We'll use Photoshop Elements to stitch your photographs into a panorama.
Open only the photographs that you want to stitch together.
Do the following.
1) At the top of your screen, go to:
File > New > Photomerge Panorama.
The Photomerge window will open.
• Enhance > Photomerge > Photomerge Panorama.
The Photomerge window will open.
2) By default, on the left column, Auto is selected.
If Auto isn't selected, select it.
3) Click the Add Open Files button.
4) Click OK.
Photoshop Elements will produce a panorama.
The program positions the photographs, and where necessary, stretches and skews them.
The Clean Edges window will open.
Click Yes if you want Photoshop Elements to fill in the edges.
Click No if you want to use the Crop tool to eliminate the wavy edges.
Below, Yes was clicked, and the program filled in the edges.
Photoshop Elements did a fine job with the grass at the bottom of the photograph.
As one would expect, the program had difficulty with the trees.
As mentioned in the first section, when shooting a horizontal scene, hold the camera vertically.
Above, I took three horizontal photographs of the trees.
Edge cleaning wouldn't have been needed had I shot five verticals of the same scene.
There would have been plenty of space for cropping.
You need to make a composite layer in order to use the above tools.
A composite layer contains all of the layers of your photograph.
Make sure the composite layer is active (ighlighted0 when using the above tools.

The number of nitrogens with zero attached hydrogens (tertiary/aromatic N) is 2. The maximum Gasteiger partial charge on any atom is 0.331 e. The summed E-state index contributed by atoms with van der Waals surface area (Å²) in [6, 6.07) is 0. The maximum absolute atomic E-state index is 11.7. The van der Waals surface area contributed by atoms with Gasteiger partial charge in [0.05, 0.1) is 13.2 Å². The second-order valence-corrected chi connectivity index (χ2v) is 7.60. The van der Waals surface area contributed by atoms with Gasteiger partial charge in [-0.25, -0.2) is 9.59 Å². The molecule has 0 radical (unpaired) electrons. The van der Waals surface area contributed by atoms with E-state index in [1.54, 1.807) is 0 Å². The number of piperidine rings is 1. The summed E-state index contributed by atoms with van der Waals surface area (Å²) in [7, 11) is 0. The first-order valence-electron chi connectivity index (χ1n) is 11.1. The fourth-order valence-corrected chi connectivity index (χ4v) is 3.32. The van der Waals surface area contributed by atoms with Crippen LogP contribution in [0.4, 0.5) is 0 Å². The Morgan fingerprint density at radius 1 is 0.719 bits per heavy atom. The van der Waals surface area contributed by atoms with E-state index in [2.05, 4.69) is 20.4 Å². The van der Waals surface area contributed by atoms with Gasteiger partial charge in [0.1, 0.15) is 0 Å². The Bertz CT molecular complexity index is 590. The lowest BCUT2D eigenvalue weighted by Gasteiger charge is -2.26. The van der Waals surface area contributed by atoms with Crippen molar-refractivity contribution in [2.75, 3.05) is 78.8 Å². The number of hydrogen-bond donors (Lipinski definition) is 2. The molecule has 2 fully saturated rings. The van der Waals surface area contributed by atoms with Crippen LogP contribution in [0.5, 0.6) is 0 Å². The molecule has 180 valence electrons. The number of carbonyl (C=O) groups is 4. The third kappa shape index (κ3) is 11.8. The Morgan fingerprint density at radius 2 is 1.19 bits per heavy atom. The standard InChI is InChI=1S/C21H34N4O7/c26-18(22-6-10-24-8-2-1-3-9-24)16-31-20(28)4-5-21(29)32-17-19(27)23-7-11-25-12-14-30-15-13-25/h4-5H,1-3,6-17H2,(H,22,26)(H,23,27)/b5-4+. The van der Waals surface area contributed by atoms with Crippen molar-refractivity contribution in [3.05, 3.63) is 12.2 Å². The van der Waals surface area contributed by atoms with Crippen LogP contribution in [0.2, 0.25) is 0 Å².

Go to Composite Layer.
We used the Auto layout option above.
The Auto layout option uses either the Perspective or the Cylindrical layout options.
These layout options, and others, are described below.
Use the Perspective layout option
when merging three photographs.
The perspective of the base photograph is used to adjust the perspective in the other photographs.
The other photographs are moved, stretched, and skewed, to match the base photograph.
|Use the Cylindrical layout option
when processing many photographs.
The resulting panorama will be more cylindrical, unlike the bow-tie shape if you use the Perspective option.
|The Spherical layout option is
best for 360-degree panoramas.
The photographs are mapped to the inside of a sphere.
|The Collage layout option moves,
rotates, and resizes (scales) the photographs.
The perspective of each photograph is preserved.
The panorama will have a different perspective in each photograph's portion of the panorama.
|This option doesn't stretch or
skewed the photographs.
They're simply aligned.
|If the automatic options don't
perform well, use the Interactive Layout option to manually
create the panorama.
Press and hold Shift to move the photographs by by 45 or 90 degrees.
When using the Perspective option, the first photograph is set as the base photograph.
It will have a green border.
The perspective is transformed using this base photograph.
To change the base designation to another photograph, select the Set Vanishing Point tool, and click on another photograph.
Non-base photographs have red borders.
At the bottom of he Photomerge window, in the middle, there are three more options.
Blend Images Together is selected by default.
Vignette Removal lightens the edges and corners of photographs with vignetting.
Photographs made with wide-angle focal lengths may have dark edges and corners.
Geometric Distortion Correction reduces lens distortions:
If you haven't already done so, go to Saving Files.
Next, a list of resources about panoramic photography.